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Six Summer Stings

By: Ivan Olegario, MDSix Summer Stings

Forewarned is forearmed—and so in the summer of 2017, the Department of Health (DOH) issued a warning to the public about the “6S”, or the six diseases that are prevalent during the country’s summer months. These are: (1) Sore eyes; (2) Sipon at ubo (cough and colds); (3) Skin diseases; (4) Sakmal ng aso (dog bite); (5) Sunburn; and (6) Stomach ailments.

Let’s take a look at the 6S again and find out how to stay healthy when the scorching heat of the season strikes in.


  • What is it? Infection of the eyes, usually caused by one of several highly contagious viruses. This causes eye redness, eye itching and, sometimes, eye pain. These viruses—like colds—can be transmitted from one person to another through close contact or hand-to-eye contact with objects that are contaminated with these viruses.
  • What’s with summer? It’s still unclear why sore eyes are common during summer. It may have something to do with the warm weather making our tears evaporate much faster. As tears help wash away infectious microbes, they make our eyes more vulnerable when they dry up. Also, when we sweat on the forehead and face, it makes us touch our face more often, thus upping the opportunities to contaminate our eyes.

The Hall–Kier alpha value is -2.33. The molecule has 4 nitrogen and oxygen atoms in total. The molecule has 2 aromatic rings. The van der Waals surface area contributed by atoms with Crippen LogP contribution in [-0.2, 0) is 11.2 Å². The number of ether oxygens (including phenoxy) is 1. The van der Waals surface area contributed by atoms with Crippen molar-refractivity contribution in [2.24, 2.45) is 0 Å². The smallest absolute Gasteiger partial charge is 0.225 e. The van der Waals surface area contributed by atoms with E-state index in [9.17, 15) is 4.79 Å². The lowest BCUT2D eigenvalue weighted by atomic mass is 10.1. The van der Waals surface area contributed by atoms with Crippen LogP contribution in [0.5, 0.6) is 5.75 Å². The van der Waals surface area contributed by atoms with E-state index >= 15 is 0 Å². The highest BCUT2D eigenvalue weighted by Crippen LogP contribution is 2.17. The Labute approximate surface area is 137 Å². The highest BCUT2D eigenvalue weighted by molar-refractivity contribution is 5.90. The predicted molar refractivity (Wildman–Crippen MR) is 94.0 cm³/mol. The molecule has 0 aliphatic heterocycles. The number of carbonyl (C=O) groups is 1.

• How to avoid it?
  • Avoid touching your eyes or face.
  • Wash your hands frequently with soap and water or an alcohol-based hand cleanser, especially before touching your eyes or face.
  • How to treat it? Sore eyes are usually caused by viruses and should go away without treatment within seven to 14 days. However, visit your doctor if you experience eye pain, sensitivity to light, blurred vision, or other diseases. Here are other self-care tips:
    • Do not wear contact lenses if you have an eye infection
    • A cool, clean, moist towel on the face may help relieve eye discomfort.
    • Pain killers such as paracetamol may temporarily relieve eye pain. Anti-allergy medicines may slightly relieve eye itching.



  • What is it? Like sore eyes, these are mostly caused by viruses that infect the nose and throat, giving rise to bothersome coughs and colds.
  • What’s with summer? Touching the face and close contact with those who have cough and colds can spread the infection. Similarly, outdoor activities that require close contact with other people (e.g., swimming in a crowded swimming pool) increases the risk of viruses being passed on as well.
  • How to avoid it?
  • The key to preventing cough and colds is frequent hand washing and good personal hygiene.
  • Cover your nose and mouth when coughing and sneezing to prevent spreading your germs to others.
  • Keep your immune system strong by eating a wide variety of foods and several servings of fruits and vegetables daily.